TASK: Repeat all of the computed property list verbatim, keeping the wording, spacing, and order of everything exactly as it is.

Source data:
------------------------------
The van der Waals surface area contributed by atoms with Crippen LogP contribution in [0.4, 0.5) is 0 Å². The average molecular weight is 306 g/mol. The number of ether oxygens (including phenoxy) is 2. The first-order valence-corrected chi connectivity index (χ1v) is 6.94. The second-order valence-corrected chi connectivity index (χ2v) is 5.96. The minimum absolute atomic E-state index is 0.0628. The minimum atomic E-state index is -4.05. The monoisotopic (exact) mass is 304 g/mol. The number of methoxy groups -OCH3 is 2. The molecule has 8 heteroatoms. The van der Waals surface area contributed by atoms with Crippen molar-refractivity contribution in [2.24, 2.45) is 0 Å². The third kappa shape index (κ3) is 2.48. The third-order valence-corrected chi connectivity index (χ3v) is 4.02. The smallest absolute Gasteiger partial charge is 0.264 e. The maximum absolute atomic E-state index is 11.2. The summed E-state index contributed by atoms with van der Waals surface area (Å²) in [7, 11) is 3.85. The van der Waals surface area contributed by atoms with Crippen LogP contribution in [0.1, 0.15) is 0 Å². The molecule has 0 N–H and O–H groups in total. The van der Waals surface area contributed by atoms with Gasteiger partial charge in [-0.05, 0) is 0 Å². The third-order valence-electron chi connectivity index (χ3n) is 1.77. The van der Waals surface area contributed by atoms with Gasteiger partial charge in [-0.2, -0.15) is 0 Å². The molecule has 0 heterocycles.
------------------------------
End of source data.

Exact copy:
The van der Waals surface area contributed by atoms with Crippen LogP contribution in [0.4, 0.5) is 0 Å². The average molecular weight is 306 g/mol. The number of ether oxygens (including phenoxy) is 2. The first-order valence-corrected chi connectivity index (χ1v) is 6.94. The second-order valence-corrected chi connectivity index (χ2v) is 5.96. The minimum absolute atomic E-state index is 0.0628. The minimum atomic E-state index is -4.05. The monoisotopic (exact) mass is 304 g/mol. The number of methoxy groups -OCH3 is 2. The molecule has 8 heteroatoms. The van der Waals surface area contributed by atoms with Crippen molar-refractivity contribution in [2.24, 2.45) is 0 Å². The third kappa shape index (κ3) is 2.48. The third-order valence-corrected chi connectivity index (χ3v) is 4.02. The smallest absolute Gasteiger partial charge is 0.264 e. The maximum absolute atomic E-state index is 11.2. The summed E-state index contributed by atoms with van der Waals surface area (Å²) in [7, 11) is 3.85. The van der Waals surface area contributed by atoms with Crippen LogP contribution in [0.1, 0.15) is 0 Å². The molecule has 0 N–H and O–H groups in total. The van der Waals surface area contributed by atoms with Gasteiger partial charge in [-0.05, 0) is 0 Å². The third-order valence-electron chi connectivity index (χ3n) is 1.77. The van der Waals surface area contributed by atoms with Gasteiger partial charge in [-0.2, -0.15) is 0 Å². The molecule has 0 heterocycles.